Researchers led by University of Wyoming archaeologist Robert Kelly have sought to remedy this by conducting an exhaustive survey of documented radiocarbon dates in the lower 48 states, which they have added to CARD. Having a centralized repository for radiocarbon dates is vital, says Kelly. He points out that while dates on their own estimate the age of individual organic artifacts, hearths, and houses, when analyzed together, they can provide a powerful tool to track changes in human population across time. “The more people you have living on a landscape, the more cooking fuel, food, clothing, and building materials they’ll create,” says Kelly. “Our assumption is that if you have more dates, that’s because you have more stuff to date, and that’s generated by more people.”
Kelly was inspired to assemble the database because he wanted to track Indigenous migrations in Wyoming. “I realized that to look at migration patterns, I needed to look outside the state, and then outside the region,” he says. “The area we needed to get radiocarbon dates from just got bigger and bigger.” From 2014 to 2020, his team pored over journal articles, dissertations, and gray literature—the thousands of reports generated by research funded by private companies and government agencies—to identify as many radiocarbon dates as possible. To streamline the project, the team divided the country into three sections. Weber State University archaeologist Madeline Mackie, who was largely responsible for 25 eastern states, says the effort also involved contacting state historical preservation offices, universities, and any other organizations that compile their own databases of dates. Assessing the reliability of each date, says Mackie, was laborious. “It wouldn’t have been possible without a lot of people answering a lot of really weird emails from us—along the lines of ‘You ran a radiocarbon date thirty-five years ago, do you remember what the material was?’” she says.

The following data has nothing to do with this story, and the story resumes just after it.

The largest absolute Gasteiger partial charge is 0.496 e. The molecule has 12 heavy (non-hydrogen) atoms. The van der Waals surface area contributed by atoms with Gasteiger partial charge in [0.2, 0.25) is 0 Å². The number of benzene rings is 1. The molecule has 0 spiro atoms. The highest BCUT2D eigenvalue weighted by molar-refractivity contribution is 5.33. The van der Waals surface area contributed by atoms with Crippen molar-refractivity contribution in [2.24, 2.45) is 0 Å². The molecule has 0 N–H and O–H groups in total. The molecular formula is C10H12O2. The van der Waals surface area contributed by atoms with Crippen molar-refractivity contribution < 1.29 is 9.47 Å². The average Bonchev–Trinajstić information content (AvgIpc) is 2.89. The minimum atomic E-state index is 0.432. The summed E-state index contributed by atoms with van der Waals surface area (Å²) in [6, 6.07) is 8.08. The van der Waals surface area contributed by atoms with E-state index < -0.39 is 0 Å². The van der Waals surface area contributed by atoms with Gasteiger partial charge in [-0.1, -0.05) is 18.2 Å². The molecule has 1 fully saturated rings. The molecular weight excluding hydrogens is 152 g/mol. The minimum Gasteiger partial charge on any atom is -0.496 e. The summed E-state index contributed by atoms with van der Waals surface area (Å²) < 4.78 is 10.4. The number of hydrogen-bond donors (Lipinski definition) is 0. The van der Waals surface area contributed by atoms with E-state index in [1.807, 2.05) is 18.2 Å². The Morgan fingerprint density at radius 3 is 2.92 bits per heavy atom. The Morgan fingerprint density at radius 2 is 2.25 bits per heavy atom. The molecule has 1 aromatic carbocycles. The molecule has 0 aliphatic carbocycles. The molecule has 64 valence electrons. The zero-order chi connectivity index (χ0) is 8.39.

The team has thus far identified 86,946 radiocarbon dates from U.S. archaeological sites, the largest number of which—about 250 in total—come from the Paleoindian shelter complex of Paisley Caves in Oregon. The dates collected by the team include about 3,000 obtained from human bones. Due to ethical concerns, dates taken from human remains will not be accessible to scholars who use CARD until the database’s administrators consult with descendant Indigenous communities about whether to make them available.
Kelly and his colleagues used the huge number of dates they have added to CARD to help model changes in population across North America over thousands of years. There are very few dates from before 10,000 years ago. The number of dates then increases steadily until around 2,000 years ago, after which the researchers identified a sharp jump, reflecting population growth driven by widespread adoption of agriculture across the continent. Then, around 1150, the number of dates drops precipitously. Kelly initially expected to find a wave of depopulation at this time rippling through the continent from the Northeast, perhaps representing the spread of diseases introduced by eleventh-century Norse settlers in Newfoundland. However, the decline didn’t happen that way, he says. “It wasn’t as simple as a movement from east to west.” Kelly suggests the population may have begun to drop in the mid-twelfth century because farmers living in increasingly larger villages became more susceptible to diseases endemic to North America. They may also have been more vulnerable to environmental changes. A climatic event known as the Medieval Warm Period around that time would have caused widespread drought. This was followed by an extended period of cool weather beginning around 1300, known as the Little Ice Age, which likely made agriculture less productive. “These farming populations just couldn’t catch a break,” says Kelly. “And then the Europeans arrived.”